By Robert Hood / Fred Hutch News Service
The game put them together. The disease brought them closer.
But until recently, Seattle Mariners general manager Jerry Dipoto and broadcaster Dave Sims never knew the deep similarities linking their cancer stories: two baseball guys with the same team, both knowing the chill of a diagnosis and loss of an organ — and both leaning on the game to survive.
Then last week, after each accepted an invite to tour Fred Hutchinson Cancer Research Center, Dipoto and Sims bumped into each other at a hotel lobby in Texas. The Mariners were in town to play the first-place Rangers. The pennant race was not their main topic. Instead, they talked of good fortune and second chances. They traded pats on the back and a “God bless.”
“Nothing momentous. Just some good words,” recalled Sims, a TV play-by-play commentator for Mariners games on Root Sports Northwest who underwent successful surgery for prostate cancer in January. “You know that you’re not going to live forever. But you always think it’s going to be the other guy.”
They were both the other guy.
On Tuesday, Dipoto and Sims met up again, this time on the Fred Hutch campus to learn about the science driving promising cancer therapies, further cementing their similar roads into and out of the disease.
They viewed, under glass, the Cincinnati Reds jersey and ball glove once worn by Fred Hutchinson, the Major League pitcher and manager whose 1964 cancer death inspired his physician brother, Bill, to establish a cancer center in his name. They marveled at the wall of baseball cards celebrating past Hutch Award winners. They quietly strolled through the Visitor Center, reading personal accounts from some of those cured by Hutch science.
And they spent an hour in the lab of Dr. Pete Nelson, a Fred Hutch prostate cancer researcher. There, they swabbed the insides of their own cheeks to remove cells, later seeing those cells via microscopic imaging. They also learned from Nelson about a recent study he led that found men with metastatic prostate cancer could benefit from screening for DNA mutations, including the “breast cancer” genes BRCA1 and BRCA2.
Finally, they went under a lab hood to extract DNA samples from strawberries.
“I want to learn,” said Dipoto, 48, who underwent surgery and radiation therapy for thyroid cancer as a young pitcher.
“It has dawned on me that when I share my experiences now with other people [about cancer treatment], maybe it’s more about the emotional than the physical,” Dipoto added. “Because the physical has changed so much over the years thanks to what people do at places like Fred Hutch.”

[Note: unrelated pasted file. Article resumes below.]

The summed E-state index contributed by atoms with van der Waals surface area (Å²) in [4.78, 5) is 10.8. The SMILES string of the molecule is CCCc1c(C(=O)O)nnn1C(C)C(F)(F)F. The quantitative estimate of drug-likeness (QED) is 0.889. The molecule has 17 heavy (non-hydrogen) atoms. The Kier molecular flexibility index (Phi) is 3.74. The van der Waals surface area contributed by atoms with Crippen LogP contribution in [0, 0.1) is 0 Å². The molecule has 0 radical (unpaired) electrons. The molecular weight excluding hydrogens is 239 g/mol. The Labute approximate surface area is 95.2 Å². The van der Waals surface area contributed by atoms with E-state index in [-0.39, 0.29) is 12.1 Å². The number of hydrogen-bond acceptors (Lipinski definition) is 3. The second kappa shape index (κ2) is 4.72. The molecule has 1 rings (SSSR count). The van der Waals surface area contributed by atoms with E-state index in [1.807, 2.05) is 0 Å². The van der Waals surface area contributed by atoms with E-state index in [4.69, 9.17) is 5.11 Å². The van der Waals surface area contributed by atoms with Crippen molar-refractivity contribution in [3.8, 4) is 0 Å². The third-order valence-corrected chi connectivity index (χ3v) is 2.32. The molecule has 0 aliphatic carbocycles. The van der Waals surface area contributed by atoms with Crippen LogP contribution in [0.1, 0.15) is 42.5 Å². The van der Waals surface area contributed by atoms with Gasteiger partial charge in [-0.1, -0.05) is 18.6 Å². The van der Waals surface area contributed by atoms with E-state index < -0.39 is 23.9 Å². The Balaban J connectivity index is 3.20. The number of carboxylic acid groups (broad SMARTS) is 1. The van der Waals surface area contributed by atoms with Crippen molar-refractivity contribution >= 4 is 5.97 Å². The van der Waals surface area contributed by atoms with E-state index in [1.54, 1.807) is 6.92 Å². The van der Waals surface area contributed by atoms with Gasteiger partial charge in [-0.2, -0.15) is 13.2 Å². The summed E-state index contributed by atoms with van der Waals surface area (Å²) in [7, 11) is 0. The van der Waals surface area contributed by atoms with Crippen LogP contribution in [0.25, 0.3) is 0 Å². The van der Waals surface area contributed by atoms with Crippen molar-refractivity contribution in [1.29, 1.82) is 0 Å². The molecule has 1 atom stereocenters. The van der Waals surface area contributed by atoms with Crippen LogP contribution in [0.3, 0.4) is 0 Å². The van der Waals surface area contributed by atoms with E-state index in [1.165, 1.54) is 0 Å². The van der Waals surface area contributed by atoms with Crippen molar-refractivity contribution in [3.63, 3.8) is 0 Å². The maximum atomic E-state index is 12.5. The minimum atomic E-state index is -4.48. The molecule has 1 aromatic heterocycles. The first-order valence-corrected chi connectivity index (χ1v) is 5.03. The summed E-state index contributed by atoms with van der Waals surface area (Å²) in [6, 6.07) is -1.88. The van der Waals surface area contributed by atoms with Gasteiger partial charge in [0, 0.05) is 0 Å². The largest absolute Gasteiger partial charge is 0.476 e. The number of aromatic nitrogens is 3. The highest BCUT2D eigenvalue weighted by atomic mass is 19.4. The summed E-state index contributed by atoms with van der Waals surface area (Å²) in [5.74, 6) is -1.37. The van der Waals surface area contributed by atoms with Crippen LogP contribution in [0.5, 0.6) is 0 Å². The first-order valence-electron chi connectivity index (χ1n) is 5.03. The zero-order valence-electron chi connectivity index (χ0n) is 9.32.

His cancer was discovered during a 1994 physical while at spring training with the Cleveland Indians. At age 25, Dipoto had posted a mysterious weight gain since the previous season, from 203 to 218. A tumor, detected on his thyroid, was responsible. During a subsequent surgical procedure, his thyroid and the tumor were removed. The mass was found to be malignant and additional tests showed the cancer had spread to some lymph nodes.
Dipoto underwent large doses of radiation therapy to burn out the malignant tissue. His feet and fingers swelled to the point that he struggled to put on his shoes and wedding ring. The bottom of his feet and the top of his head felt blazing hot. And he was instructed to temporarily stay away from his then-infant daughter and wife — with whom he shared a tiny apartment — to protect them from the radiation in his body.
“Emotionally, to go through it, it was the feeling of physical combat, like you’re at war with yourself to a degree,” Dipoto said. “You have to bounce back and get off the mat.”
After surgical staples were removed from his neck, Dipoto began soft-tossing a baseball from a chair. But it took about a year for his fastball velocity to return to its peak, upwards of 95 miles per hour. By then, he had been traded to the New York Mets.